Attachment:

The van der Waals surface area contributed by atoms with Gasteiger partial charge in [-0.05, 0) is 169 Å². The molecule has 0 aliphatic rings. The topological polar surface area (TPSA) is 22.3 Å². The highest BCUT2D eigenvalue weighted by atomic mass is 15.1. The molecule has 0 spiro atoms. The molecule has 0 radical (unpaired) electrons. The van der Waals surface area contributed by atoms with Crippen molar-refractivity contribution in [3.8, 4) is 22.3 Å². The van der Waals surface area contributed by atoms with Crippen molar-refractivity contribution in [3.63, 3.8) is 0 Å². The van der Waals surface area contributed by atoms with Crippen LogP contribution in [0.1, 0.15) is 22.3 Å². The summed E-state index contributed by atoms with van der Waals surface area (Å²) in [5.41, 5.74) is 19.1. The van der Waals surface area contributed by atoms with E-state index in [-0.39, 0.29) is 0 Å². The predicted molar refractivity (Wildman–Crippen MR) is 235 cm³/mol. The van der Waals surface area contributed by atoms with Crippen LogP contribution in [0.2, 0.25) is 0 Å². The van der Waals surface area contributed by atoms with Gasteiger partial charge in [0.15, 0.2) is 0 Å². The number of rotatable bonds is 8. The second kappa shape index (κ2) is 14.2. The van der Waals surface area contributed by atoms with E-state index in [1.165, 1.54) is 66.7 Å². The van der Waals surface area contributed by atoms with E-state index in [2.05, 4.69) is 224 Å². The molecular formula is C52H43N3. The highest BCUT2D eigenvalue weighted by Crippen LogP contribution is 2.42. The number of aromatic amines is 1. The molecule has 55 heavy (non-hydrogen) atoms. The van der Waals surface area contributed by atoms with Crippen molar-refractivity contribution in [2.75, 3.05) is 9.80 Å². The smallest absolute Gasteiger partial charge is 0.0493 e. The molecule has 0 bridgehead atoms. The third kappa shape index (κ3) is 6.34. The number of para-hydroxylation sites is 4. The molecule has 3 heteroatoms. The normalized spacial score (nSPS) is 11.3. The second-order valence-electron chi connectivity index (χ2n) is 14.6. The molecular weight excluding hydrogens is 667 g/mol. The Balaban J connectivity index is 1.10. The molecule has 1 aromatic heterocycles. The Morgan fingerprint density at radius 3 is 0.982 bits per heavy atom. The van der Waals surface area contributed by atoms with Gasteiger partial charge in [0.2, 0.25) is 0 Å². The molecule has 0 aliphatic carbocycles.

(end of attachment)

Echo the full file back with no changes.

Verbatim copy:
The van der Waals surface area contributed by atoms with Gasteiger partial charge in [-0.05, 0) is 169 Å². The molecule has 0 aliphatic rings. The topological polar surface area (TPSA) is 22.3 Å². The highest BCUT2D eigenvalue weighted by atomic mass is 15.1. The molecule has 0 spiro atoms. The molecule has 0 radical (unpaired) electrons. The van der Waals surface area contributed by atoms with Crippen molar-refractivity contribution in [3.8, 4) is 22.3 Å². The van der Waals surface area contributed by atoms with Crippen molar-refractivity contribution in [3.63, 3.8) is 0 Å². The van der Waals surface area contributed by atoms with Crippen LogP contribution in [0.1, 0.15) is 22.3 Å². The summed E-state index contributed by atoms with van der Waals surface area (Å²) in [5.41, 5.74) is 19.1. The van der Waals surface area contributed by atoms with E-state index in [-0.39, 0.29) is 0 Å². The predicted molar refractivity (Wildman–Crippen MR) is 235 cm³/mol. The van der Waals surface area contributed by atoms with Crippen LogP contribution in [0.2, 0.25) is 0 Å². The van der Waals surface area contributed by atoms with Gasteiger partial charge in [0.15, 0.2) is 0 Å². The number of rotatable bonds is 8. The second kappa shape index (κ2) is 14.2. The van der Waals surface area contributed by atoms with E-state index in [1.165, 1.54) is 66.7 Å². The van der Waals surface area contributed by atoms with E-state index in [2.05, 4.69) is 224 Å². The molecular formula is C52H43N3. The highest BCUT2D eigenvalue weighted by Crippen LogP contribution is 2.42. The number of aromatic amines is 1. The molecule has 55 heavy (non-hydrogen) atoms. The van der Waals surface area contributed by atoms with Crippen molar-refractivity contribution in [2.75, 3.05) is 9.80 Å². The smallest absolute Gasteiger partial charge is 0.0493 e. The molecule has 0 bridgehead atoms. The third kappa shape index (κ3) is 6.34. The number of para-hydroxylation sites is 4. The molecule has 3 heteroatoms. The normalized spacial score (nSPS) is 11.3. The second-order valence-electron chi connectivity index (χ2n) is 14.6. The molecular weight excluding hydrogens is 667 g/mol. The Balaban J connectivity index is 1.10. The molecule has 1 aromatic heterocycles. The Morgan fingerprint density at radius 3 is 0.982 bits per heavy atom. The van der Waals surface area contributed by atoms with Gasteiger partial charge in [0.2, 0.25) is 0 Å². The molecule has 0 aliphatic carbocycles.